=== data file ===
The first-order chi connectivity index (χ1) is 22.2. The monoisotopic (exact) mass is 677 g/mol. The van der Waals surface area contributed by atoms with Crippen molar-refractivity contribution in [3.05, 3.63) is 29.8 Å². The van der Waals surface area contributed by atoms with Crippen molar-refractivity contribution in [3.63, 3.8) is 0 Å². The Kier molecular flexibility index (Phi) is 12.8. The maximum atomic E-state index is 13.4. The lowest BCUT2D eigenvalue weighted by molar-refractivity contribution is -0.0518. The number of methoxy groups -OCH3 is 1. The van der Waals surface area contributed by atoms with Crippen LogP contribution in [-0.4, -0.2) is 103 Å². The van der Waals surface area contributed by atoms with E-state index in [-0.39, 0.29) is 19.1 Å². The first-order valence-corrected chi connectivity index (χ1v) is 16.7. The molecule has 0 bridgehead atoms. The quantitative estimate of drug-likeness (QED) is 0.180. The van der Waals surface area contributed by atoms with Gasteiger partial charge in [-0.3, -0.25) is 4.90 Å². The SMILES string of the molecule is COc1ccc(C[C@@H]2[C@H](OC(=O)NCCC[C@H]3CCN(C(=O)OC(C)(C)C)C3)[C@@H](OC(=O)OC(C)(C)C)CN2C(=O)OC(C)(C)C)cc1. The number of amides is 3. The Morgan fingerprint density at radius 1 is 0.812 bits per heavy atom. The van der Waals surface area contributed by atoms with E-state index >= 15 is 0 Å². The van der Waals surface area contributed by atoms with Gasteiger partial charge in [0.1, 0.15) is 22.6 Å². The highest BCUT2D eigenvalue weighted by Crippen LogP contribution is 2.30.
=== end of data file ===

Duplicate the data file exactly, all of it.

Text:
The first-order chi connectivity index (χ1) is 22.2. The monoisotopic (exact) mass is 677 g/mol. The van der Waals surface area contributed by atoms with Crippen molar-refractivity contribution in [3.05, 3.63) is 29.8 Å². The van der Waals surface area contributed by atoms with Crippen molar-refractivity contribution in [3.63, 3.8) is 0 Å². The Kier molecular flexibility index (Phi) is 12.8. The maximum atomic E-state index is 13.4. The lowest BCUT2D eigenvalue weighted by molar-refractivity contribution is -0.0518. The number of methoxy groups -OCH3 is 1. The van der Waals surface area contributed by atoms with Crippen LogP contribution in [-0.4, -0.2) is 103 Å². The van der Waals surface area contributed by atoms with E-state index in [-0.39, 0.29) is 19.1 Å². The first-order valence-corrected chi connectivity index (χ1v) is 16.7. The molecule has 0 bridgehead atoms. The quantitative estimate of drug-likeness (QED) is 0.180. The van der Waals surface area contributed by atoms with Gasteiger partial charge in [-0.3, -0.25) is 4.90 Å². The SMILES string of the molecule is COc1ccc(C[C@@H]2[C@H](OC(=O)NCCC[C@H]3CCN(C(=O)OC(C)(C)C)C3)[C@@H](OC(=O)OC(C)(C)C)CN2C(=O)OC(C)(C)C)cc1. The number of amides is 3. The Morgan fingerprint density at radius 1 is 0.812 bits per heavy atom. The van der Waals surface area contributed by atoms with E-state index >= 15 is 0 Å². The van der Waals surface area contributed by atoms with Gasteiger partial charge in [0.1, 0.15) is 22.6 Å². The highest BCUT2D eigenvalue weighted by Crippen LogP contribution is 2.30.